Monday 23 September 2013

The little I know

Whatever I know, whatever I’ve known 
of contentment and being alone 
is summed up in a few words, and you.
One upturned palm resting upon
the other with nothing to do


and nothing special to be done.
Solitude as deep as the ocean
and this self a ruffled seashell;
the skim of a jet-ski on the horizon
or maybe a ship, a larger vessel


made small due to distance and blurred.
Solitude. Rich, resonant as a word
proud and unrhymed at the verse’s end,
and my self loosely tethered
in you, immortal for this second.


Friday 20 September 2013

Write....Edit....Publish - Moving On - (and Staying Put) - in Cairo

It's  time to head back to Write...Edit....Publish for this month's prompt, which is Moving On.  My flash is based in Cairo, where life has been harder than usual for ordinary Egyptian people for a couple of years now.  This is the story of Doa, and her struggle to keep going. Sometimes a step backwards is the only way to move on.

One Step Backwards

It is a glorious day and the trees on Sharia Moustafa Kemal are still ablaze with flowers.  A sprinkling of petals lines the pavement under Doa’s feet as she walks.  It is early still, the sun is soft and warm, with a fluorescent quality to the light.  She turns off into Road 84, and a few steps later reaches her destination; unlocks the back door of her workplace, gets in and puts the kettle on.  Her employer, Leila, will be here in half an hour.  Doa has come in especially early for some private time.

She is no longer young, but she still brings a fierce passion to work, a sense of integrity beyond just dry duty, trained to a level of skill and single-minded diligence no longer common.  Her Great-aunt Hayat was once part of the Ma’adi household of Princess Fawzia, and Doa was brought up to those strict benchmarks.  She is no ordinary worker.

She works now for a boutique confectionery in the upmarket neighbourhood of Ma’adi.  For years she was in service at a waterfront restaurant on the Nile Corniche.  But then the revolution came, the world withdrew, the tourists stopped coming, and the restaurant trimmed down its staff.  Doa lost her steady job.  But alhamdulillah, she has found this one not too long after, many of her co-workers still haven’t.  Her nephew, Karim remains unemployed too.

She mentally rifles through her to-do list while the tea brews.  A profusely blossoming branch of cassia taps against the facing window, a hoopoe pecks at the lawn in the early sunshine.  Doa hums a little and then stops abruptly.  Too many problems, the old order upended, the changes so fast that she doesn’t know what to make of them.  The revolution came like a sandstorm out of the Sahara and blew away everything.  The whole nation drunk on its promise, heady with optimism - things would get better after the dust settles.  But all she knows is that it hasn’t settled yet.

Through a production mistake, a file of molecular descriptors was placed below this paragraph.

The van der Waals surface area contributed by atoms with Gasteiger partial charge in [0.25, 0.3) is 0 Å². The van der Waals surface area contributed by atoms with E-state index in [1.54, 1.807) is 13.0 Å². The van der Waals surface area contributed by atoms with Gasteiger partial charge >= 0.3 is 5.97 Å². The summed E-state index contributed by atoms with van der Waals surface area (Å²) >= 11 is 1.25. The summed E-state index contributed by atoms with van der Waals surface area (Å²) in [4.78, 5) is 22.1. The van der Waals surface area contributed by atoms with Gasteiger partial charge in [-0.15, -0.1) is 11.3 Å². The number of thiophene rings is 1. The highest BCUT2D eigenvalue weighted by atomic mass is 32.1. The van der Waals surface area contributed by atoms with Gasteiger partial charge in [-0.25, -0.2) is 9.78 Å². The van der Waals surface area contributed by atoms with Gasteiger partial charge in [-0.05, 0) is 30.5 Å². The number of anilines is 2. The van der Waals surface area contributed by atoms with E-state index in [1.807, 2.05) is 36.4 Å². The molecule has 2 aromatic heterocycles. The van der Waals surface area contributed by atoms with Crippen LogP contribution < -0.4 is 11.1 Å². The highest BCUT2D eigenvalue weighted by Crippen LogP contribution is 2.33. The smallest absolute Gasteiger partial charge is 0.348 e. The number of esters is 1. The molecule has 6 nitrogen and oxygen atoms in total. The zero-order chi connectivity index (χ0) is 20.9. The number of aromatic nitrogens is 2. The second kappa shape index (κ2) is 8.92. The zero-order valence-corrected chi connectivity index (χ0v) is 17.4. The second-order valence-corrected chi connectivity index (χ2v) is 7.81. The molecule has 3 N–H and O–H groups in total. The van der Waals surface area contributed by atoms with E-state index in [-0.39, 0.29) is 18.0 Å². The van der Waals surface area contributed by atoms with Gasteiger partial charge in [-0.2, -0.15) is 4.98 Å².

And she knows that Karim has not worked for months now, he used to give camel rides at the Giza Pyramids, but the tourists don’t come anymore.  One of his friend’s animal died because he couldn’t afford to treat the strange illness she had picked up.  Many camel owners have had to just let their animals go, leave them to wander bewildered and forage for food, because the men couldn’t feed them indefinitely.  They died in the desert, unused to fending for themselves.    

She had advised Karim to sell, and he took Abu’l Hawl, named after the Sphinx, dragged him off to the Friday market at Birqash but then brought him back again.  The trade in camels fares no better than tourism, Karim had mumbled.  Whereas sellers used to come from as far away as Somalia and Sudan, now they are only a handful, their animals starved and lean, the bargaining desultory, the prices, and the traders themselves, depressed. 

Doa doesn’t know about that, she hasn’t ever been to Birqash.  Probably some butcher from Imbaba had bid for the animal, and Karim didn’t have the heart to sell.  Abu’l Hawl might have shed a canny tear in the way of camels, and Karim had turned back home.  Depressed prices indeed!  Is the price of anything else down?  Ya Rabb! Carrots at ten guinays the other day, she has never seen that before!

She has suggested Karim set up a roadside stall, but then, stiff competition there too.  The refugees keep pouring in from Syria, their men set up impromptu shops and sell incredibly cheap, their women marry local men with some paltry guinays for mahr.  That country is in far worse quandary.  Doa doesn’t grudge them whatever shelter they find here, poor souls, but does every catastrophe have to happen all at once? Life has been uncommonly hard lately, no reason to sing.